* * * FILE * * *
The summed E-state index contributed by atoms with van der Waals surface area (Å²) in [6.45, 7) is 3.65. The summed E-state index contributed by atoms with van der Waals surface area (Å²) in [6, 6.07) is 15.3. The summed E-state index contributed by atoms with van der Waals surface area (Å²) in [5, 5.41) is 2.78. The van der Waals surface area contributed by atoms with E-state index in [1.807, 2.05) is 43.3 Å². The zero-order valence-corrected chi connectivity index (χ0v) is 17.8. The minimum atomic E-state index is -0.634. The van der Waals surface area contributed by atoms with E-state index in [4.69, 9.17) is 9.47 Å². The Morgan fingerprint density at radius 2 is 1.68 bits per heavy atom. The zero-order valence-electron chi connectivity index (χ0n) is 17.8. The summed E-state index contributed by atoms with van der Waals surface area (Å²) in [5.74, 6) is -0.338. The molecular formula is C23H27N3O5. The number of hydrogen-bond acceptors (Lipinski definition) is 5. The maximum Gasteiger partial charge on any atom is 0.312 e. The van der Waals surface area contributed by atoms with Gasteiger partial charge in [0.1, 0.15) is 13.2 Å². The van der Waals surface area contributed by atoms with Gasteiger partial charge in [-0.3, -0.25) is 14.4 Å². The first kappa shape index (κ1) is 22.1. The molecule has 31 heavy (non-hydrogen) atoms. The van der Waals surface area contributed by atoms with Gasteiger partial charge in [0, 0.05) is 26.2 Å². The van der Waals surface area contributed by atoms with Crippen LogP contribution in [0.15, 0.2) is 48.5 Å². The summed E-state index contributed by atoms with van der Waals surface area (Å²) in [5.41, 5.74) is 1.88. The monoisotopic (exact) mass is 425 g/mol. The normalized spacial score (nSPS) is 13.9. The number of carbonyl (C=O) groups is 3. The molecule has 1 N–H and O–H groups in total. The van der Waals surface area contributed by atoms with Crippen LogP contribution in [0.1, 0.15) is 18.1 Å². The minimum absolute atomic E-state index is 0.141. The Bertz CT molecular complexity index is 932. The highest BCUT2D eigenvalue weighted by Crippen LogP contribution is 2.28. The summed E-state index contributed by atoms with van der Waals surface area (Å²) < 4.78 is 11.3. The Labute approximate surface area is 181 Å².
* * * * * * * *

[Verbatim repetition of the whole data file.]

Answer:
The summed E-state index contributed by atoms with van der Waals surface area (Å²) in [6.45, 7) is 3.65. The summed E-state index contributed by atoms with van der Waals surface area (Å²) in [6, 6.07) is 15.3. The summed E-state index contributed by atoms with van der Waals surface area (Å²) in [5, 5.41) is 2.78. The van der Waals surface area contributed by atoms with E-state index in [1.807, 2.05) is 43.3 Å². The zero-order valence-corrected chi connectivity index (χ0v) is 17.8. The minimum atomic E-state index is -0.634. The van der Waals surface area contributed by atoms with E-state index in [4.69, 9.17) is 9.47 Å². The Morgan fingerprint density at radius 2 is 1.68 bits per heavy atom. The zero-order valence-electron chi connectivity index (χ0n) is 17.8. The summed E-state index contributed by atoms with van der Waals surface area (Å²) in [5.74, 6) is -0.338. The molecular formula is C23H27N3O5. The number of hydrogen-bond acceptors (Lipinski definition) is 5. The maximum Gasteiger partial charge on any atom is 0.312 e. The van der Waals surface area contributed by atoms with Gasteiger partial charge in [0.1, 0.15) is 13.2 Å². The van der Waals surface area contributed by atoms with Gasteiger partial charge in [-0.3, -0.25) is 14.4 Å². The first kappa shape index (κ1) is 22.1. The molecule has 31 heavy (non-hydrogen) atoms. The van der Waals surface area contributed by atoms with Gasteiger partial charge in [0, 0.05) is 26.2 Å². The van der Waals surface area contributed by atoms with Crippen LogP contribution in [0.15, 0.2) is 48.5 Å². The summed E-state index contributed by atoms with van der Waals surface area (Å²) in [5.41, 5.74) is 1.88. The monoisotopic (exact) mass is 425 g/mol. The normalized spacial score (nSPS) is 13.9. The number of carbonyl (C=O) groups is 3. The molecule has 1 N–H and O–H groups in total. The van der Waals surface area contributed by atoms with Crippen LogP contribution in [0.1, 0.15) is 18.1 Å². The minimum absolute atomic E-state index is 0.141. The Bertz CT molecular complexity index is 932. The highest BCUT2D eigenvalue weighted by Crippen LogP contribution is 2.28. The summed E-state index contributed by atoms with van der Waals surface area (Å²) < 4.78 is 11.3. The Labute approximate surface area is 181 Å².